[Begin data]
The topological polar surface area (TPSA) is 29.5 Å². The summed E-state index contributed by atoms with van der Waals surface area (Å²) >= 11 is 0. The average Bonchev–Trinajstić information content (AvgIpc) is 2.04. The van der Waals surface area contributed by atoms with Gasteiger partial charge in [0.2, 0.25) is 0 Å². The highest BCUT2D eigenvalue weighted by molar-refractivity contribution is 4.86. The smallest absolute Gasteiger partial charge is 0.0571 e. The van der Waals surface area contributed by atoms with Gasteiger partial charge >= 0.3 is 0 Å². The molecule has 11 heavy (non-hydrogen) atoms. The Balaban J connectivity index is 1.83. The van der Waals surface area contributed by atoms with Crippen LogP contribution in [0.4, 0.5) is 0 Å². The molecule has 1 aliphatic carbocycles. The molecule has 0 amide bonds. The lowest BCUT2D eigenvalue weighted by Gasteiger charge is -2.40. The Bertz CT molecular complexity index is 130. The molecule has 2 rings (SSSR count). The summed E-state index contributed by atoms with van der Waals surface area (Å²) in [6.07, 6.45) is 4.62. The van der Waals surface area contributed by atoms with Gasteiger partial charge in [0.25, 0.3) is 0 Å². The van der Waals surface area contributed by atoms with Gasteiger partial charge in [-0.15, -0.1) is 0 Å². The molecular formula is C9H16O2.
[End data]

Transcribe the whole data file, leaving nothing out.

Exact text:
The topological polar surface area (TPSA) is 29.5 Å². The summed E-state index contributed by atoms with van der Waals surface area (Å²) >= 11 is 0. The average Bonchev–Trinajstić information content (AvgIpc) is 2.04. The van der Waals surface area contributed by atoms with Gasteiger partial charge in [0.2, 0.25) is 0 Å². The highest BCUT2D eigenvalue weighted by molar-refractivity contribution is 4.86. The smallest absolute Gasteiger partial charge is 0.0571 e. The van der Waals surface area contributed by atoms with Gasteiger partial charge >= 0.3 is 0 Å². The molecule has 11 heavy (non-hydrogen) atoms. The Balaban J connectivity index is 1.83. The van der Waals surface area contributed by atoms with Crippen LogP contribution in [0.4, 0.5) is 0 Å². The molecule has 1 aliphatic carbocycles. The molecule has 0 amide bonds. The lowest BCUT2D eigenvalue weighted by Gasteiger charge is -2.40. The Bertz CT molecular complexity index is 130. The molecule has 2 rings (SSSR count). The summed E-state index contributed by atoms with van der Waals surface area (Å²) in [6.07, 6.45) is 4.62. The van der Waals surface area contributed by atoms with Gasteiger partial charge in [0.25, 0.3) is 0 Å². The van der Waals surface area contributed by atoms with Gasteiger partial charge in [-0.15, -0.1) is 0 Å². The molecular formula is C9H16O2.